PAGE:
Churchill Ups and Downs
The crowd at the Kentucky Derby, carefree and slightly awash in bourbon and sentimentality, carries a great responsibility without knowing it. Every year the total sum it bets on the Derby points out the path—either up or down—that the nation's economy is going to follow.
This, at least, is the lightly held theory of some Kentucky businessmen. One of them, a young Louisville investment counselor named Tyrus R. Davis, has published a pamphlet which shows that the amount of money bet on the Derby, the Dow Jones averages, and the gross national product have risen and fallen together, year after year, from 1920 through 1957. But the Derby bettors are out of step: what they do this year, the charts show, is what the economy will do next year. A sharp drop in the total that was bet in 1928, for example, warned of the 1929 crash. In the rich year of 1957, betting was off by $265,533, heralding in May the recession that people began to talk about the following January.
Well, what of 1958? Betting totaled $1,635,520, up $234,503 from last year and only $41,658 under the alltime peak year of 1955. The recession, it appears, is on its way out.
Mr. Davis warns that his indicator is not to be taken seriously. Still, he insists, it is every bit as good as some of the investment guides people do use, such as sunspots, humidity or the fluctuating fortunes of soap opera heroines.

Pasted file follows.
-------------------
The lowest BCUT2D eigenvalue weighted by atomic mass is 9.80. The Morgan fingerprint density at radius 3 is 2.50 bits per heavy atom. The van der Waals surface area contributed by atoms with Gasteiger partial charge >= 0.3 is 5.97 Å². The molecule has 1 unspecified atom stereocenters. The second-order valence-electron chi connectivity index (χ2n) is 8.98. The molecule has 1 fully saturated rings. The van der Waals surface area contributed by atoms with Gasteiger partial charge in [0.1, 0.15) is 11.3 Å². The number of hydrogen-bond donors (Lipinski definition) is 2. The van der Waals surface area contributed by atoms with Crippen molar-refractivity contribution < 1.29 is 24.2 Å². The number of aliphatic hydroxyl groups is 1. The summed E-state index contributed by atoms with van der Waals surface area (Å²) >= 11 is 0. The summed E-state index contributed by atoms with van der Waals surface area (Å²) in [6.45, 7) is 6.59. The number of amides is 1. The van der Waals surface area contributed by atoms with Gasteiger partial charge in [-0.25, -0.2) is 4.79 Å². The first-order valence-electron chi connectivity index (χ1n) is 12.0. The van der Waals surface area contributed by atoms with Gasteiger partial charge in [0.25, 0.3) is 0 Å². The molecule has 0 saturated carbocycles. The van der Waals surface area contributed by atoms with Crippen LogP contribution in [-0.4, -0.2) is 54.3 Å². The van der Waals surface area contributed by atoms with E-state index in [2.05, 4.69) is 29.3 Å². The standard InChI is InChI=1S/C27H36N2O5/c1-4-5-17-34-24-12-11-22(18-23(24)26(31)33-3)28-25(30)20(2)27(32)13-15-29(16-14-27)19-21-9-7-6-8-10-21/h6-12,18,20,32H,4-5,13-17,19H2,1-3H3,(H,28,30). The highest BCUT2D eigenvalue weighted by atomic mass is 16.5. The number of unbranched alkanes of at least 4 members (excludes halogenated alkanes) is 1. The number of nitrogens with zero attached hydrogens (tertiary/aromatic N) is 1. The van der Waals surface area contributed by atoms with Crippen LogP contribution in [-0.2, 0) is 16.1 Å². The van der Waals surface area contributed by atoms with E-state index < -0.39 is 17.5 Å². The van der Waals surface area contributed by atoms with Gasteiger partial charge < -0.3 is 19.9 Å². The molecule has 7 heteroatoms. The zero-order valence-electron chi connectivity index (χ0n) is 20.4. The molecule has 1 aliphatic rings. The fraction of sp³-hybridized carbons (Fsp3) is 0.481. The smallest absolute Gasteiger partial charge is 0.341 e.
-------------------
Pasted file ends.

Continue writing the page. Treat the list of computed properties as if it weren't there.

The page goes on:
Any Further Questions?
Sooner or later, the stubbornest visitor to Rome must learn to do as the Romans do. In the view of at least one exacerbated Southern Californian the same holds true of newcomers to Los Angeles' more-or-less-Roman Coliseum.
Big league baseball is now an established part of life in the City of the Angels, but there are those who affect to see in it no relationship with the game as played in the East. "Of course," wrote Columnist Red Smith, "it isn't baseball."
Fed up with such talk from dissenters at home and abroad, Editor Loyal D. Hotchkiss of the Los Angeles Times last week set the record straight. In a signed editorial headlined THE COLD WAR OF BASEBALL, he ticked off and answered one by one the complaints of those who claim that in baseball, as in Kipling, East is East and West is West and never the twain shall meet.
Complaint: The Coliseum seats too many people.